Scott Jaschik

Scott Jaschik, Editor, is one of the three founders of Inside Higher Ed. With Doug Lederman, he leads the editorial operations of Inside Higher Ed, overseeing news content, opinion pieces, career advice, blogs and other features. Scott is a leading voice on higher education issues, quoted regularly in publications nationwide, and publishing articles on colleges in publications such as The New York Times, The Boston Globe, The Washington Post, Salon, and elsewhere. He has been a judge or screener for the National Magazine Awards, the Online Journalism Awards, the Folio Editorial Excellence Awards, and the Education Writers Association Awards. Scott served as a mentor in the community college fellowship program of the Hechinger Institute on Education and the Media, of Teachers College, Columbia University. He is a member of the board of the Education Writers Association. From 1999-2003, Scott was editor of The Chronicle of Higher Education. Scott grew up in Rochester, N.Y., and graduated from Cornell University in 1985. He lives in Washington.

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Most Recent Articles

April 23, 2008
Sen. Hillary Clinton won the Pennsylvania Democratic primary Tuesday, but exit polls pointed to continued strong student support for Sen. Barack Obama. A CNN exit poll found Obama winning 66 percent of voters aged 18-24, and 55 percent of those aged 25-29.
April 22, 2008
The American government continues its seeming love-hate relationship with international students. The U.S. Department of Homeland Security on Monday proposed hefty increases in the fees that foreign students must pay for their visas, to help pay for the government's system for tracking the whereabouts of the students once they're in the United States.
April 22, 2008
Chattanooga State Community College, Cleveland State Community College and the University of Tennessee at Chattanooga are offering a joint degree in construction management, which can be taken through a 2+2 program by starting at one of the community colleges.The University of Houston is starting a master's degree in theater.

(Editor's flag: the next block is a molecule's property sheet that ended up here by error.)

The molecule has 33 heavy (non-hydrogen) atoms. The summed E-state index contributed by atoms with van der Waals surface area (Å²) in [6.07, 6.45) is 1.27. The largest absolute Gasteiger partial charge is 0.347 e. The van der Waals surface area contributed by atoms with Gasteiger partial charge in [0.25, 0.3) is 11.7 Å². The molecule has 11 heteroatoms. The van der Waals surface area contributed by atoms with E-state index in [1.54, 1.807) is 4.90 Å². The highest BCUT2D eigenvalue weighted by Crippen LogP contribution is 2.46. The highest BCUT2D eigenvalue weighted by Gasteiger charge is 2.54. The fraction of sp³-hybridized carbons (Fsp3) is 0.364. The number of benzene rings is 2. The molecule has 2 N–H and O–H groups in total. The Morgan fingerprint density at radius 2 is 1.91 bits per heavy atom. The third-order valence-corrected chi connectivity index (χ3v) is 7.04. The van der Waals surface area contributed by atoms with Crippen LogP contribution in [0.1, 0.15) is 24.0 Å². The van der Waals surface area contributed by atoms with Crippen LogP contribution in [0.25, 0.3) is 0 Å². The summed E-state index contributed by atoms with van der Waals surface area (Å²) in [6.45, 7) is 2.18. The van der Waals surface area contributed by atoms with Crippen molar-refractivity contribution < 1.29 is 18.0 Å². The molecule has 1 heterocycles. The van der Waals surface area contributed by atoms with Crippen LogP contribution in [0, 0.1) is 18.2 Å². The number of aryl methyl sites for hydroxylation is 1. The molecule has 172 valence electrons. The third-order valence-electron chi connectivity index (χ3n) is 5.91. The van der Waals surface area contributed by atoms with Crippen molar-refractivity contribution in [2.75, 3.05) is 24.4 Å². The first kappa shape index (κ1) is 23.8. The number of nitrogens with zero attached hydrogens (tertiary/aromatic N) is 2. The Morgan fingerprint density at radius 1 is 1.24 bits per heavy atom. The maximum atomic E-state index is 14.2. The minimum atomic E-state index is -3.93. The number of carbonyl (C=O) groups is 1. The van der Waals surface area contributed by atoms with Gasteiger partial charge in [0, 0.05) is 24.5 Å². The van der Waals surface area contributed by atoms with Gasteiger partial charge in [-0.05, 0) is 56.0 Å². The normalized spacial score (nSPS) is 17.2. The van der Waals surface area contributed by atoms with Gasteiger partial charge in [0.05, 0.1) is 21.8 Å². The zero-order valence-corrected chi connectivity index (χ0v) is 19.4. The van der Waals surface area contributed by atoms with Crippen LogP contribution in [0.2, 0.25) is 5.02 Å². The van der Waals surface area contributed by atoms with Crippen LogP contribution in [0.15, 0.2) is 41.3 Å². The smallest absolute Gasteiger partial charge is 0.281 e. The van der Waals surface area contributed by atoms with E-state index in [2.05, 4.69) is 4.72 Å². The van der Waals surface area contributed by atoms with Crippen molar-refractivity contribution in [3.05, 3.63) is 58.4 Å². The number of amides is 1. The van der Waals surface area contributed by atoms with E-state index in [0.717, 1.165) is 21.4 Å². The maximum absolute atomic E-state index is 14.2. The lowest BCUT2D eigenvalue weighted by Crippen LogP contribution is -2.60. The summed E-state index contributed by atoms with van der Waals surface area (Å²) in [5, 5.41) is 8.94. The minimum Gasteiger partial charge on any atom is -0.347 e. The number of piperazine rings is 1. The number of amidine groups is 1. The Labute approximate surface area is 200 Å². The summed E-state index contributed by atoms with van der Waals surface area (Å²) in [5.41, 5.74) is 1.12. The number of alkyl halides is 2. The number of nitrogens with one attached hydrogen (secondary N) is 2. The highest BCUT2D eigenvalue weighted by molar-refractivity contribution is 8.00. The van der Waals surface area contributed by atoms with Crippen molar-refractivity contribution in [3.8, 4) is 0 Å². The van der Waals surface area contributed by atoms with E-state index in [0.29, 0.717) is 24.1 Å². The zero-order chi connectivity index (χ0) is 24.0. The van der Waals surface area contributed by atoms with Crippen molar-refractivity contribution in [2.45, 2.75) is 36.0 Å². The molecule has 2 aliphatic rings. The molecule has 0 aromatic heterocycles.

April 22, 2008
Getting medicines to people who need them in developing countries is a top goal of public health experts worldwide, many of whom note that people are dying all the time of diseases for which treatments exist. Universities, whose scientists' research is crucial to many of those drugs and which enjoy a share of royalties on some of those drugs, are finding themselves drawn into a debate that has as much to do with the economics of the pharmaceutical industry as anything that takes place in a laboratory.
April 21, 2008
April 21, 2008
The discussion of gender and science can take place on many levels. Some focus on issues of bias in who gets to do science. Others use much broader definitions, looking at the impact of gender on scientific questions and findings, as well as on who leads the research enterprise. A new collection of essays, Gendered Innovations in Science and Engineering (Stanford University Press), takes the broader perspective.
April 21, 2008
Steven Kazmierczak, who killed five students at Northern Illinois University in February and then killed himself, wrote frankly of his mental health struggles in his graduate school application essays, which the Chicago Tribune obtained under open records laws.
April 18, 2008
Survey finds that students and academics want personal and social duties taught, but don't necessarily think that they are.
April 18, 2008
Two key Congressional Democrats on Thursday proposed legislation that would allow teaching assistants at private universities to unionize. While many public universities recognize TA unions (which are regulated in the public sector by state laws), private universities' labor disputes are judged by the National Labor Relations Board, which in 2004 ruled that graduate students are primarily students, and not employees, so TA's are not entitled to unionize. The legislation announced by Sen. Edward M.
April 18, 2008
Some Brown University mathematics professors were confused and dismayed this month to learn that the university planned to admit 20 percent of its next freshman class completely at random -- by putting names in a hat and drawing them out.

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